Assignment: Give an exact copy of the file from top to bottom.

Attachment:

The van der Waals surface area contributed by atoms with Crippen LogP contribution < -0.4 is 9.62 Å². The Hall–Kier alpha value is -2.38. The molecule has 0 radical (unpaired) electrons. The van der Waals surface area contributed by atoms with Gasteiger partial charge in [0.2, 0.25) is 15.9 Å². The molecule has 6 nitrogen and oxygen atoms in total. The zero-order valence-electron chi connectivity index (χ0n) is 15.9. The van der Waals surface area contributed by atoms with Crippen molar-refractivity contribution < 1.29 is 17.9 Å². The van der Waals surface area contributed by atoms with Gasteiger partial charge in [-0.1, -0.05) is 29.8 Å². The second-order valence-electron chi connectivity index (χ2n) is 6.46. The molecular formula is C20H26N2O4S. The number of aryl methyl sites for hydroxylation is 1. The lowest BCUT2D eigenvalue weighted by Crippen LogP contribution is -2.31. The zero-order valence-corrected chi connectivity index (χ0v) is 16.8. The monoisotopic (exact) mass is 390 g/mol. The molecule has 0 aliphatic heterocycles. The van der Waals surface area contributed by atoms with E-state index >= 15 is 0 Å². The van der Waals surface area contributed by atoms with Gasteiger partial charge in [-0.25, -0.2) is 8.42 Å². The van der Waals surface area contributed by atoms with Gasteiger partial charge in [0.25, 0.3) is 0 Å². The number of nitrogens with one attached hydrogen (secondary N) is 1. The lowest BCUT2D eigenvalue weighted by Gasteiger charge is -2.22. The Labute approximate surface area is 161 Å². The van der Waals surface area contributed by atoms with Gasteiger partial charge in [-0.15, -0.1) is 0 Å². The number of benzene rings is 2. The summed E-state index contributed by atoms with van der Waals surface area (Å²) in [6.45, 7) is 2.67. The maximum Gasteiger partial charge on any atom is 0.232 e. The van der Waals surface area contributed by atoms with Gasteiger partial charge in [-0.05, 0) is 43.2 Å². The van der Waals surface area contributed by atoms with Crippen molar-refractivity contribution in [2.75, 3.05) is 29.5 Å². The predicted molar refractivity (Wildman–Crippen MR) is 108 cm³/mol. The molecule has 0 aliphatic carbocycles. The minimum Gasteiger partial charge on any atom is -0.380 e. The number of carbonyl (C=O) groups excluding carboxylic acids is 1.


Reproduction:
The van der Waals surface area contributed by atoms with Crippen LogP contribution < -0.4 is 9.62 Å². The Hall–Kier alpha value is -2.38. The molecule has 0 radical (unpaired) electrons. The van der Waals surface area contributed by atoms with Gasteiger partial charge in [0.2, 0.25) is 15.9 Å². The molecule has 6 nitrogen and oxygen atoms in total. The zero-order valence-electron chi connectivity index (χ0n) is 15.9. The van der Waals surface area contributed by atoms with Crippen molar-refractivity contribution < 1.29 is 17.9 Å². The van der Waals surface area contributed by atoms with Gasteiger partial charge in [-0.1, -0.05) is 29.8 Å². The second-order valence-electron chi connectivity index (χ2n) is 6.46. The molecular formula is C20H26N2O4S. The number of aryl methyl sites for hydroxylation is 1. The lowest BCUT2D eigenvalue weighted by Crippen LogP contribution is -2.31. The zero-order valence-corrected chi connectivity index (χ0v) is 16.8. The monoisotopic (exact) mass is 390 g/mol. The molecule has 0 aliphatic heterocycles. The van der Waals surface area contributed by atoms with E-state index >= 15 is 0 Å². The van der Waals surface area contributed by atoms with Gasteiger partial charge in [-0.25, -0.2) is 8.42 Å². The van der Waals surface area contributed by atoms with Gasteiger partial charge in [0.25, 0.3) is 0 Å². The number of nitrogens with one attached hydrogen (secondary N) is 1. The lowest BCUT2D eigenvalue weighted by Gasteiger charge is -2.22. The Labute approximate surface area is 161 Å². The van der Waals surface area contributed by atoms with Gasteiger partial charge in [-0.15, -0.1) is 0 Å². The number of benzene rings is 2. The summed E-state index contributed by atoms with van der Waals surface area (Å²) in [6.45, 7) is 2.67. The maximum Gasteiger partial charge on any atom is 0.232 e. The van der Waals surface area contributed by atoms with Gasteiger partial charge in [-0.05, 0) is 43.2 Å². The van der Waals surface area contributed by atoms with Crippen molar-refractivity contribution in [2.75, 3.05) is 29.5 Å². The predicted molar refractivity (Wildman–Crippen MR) is 108 cm³/mol. The molecule has 0 aliphatic carbocycles. The minimum Gasteiger partial charge on any atom is -0.380 e. The number of carbonyl (C=O) groups excluding carboxylic acids is 1.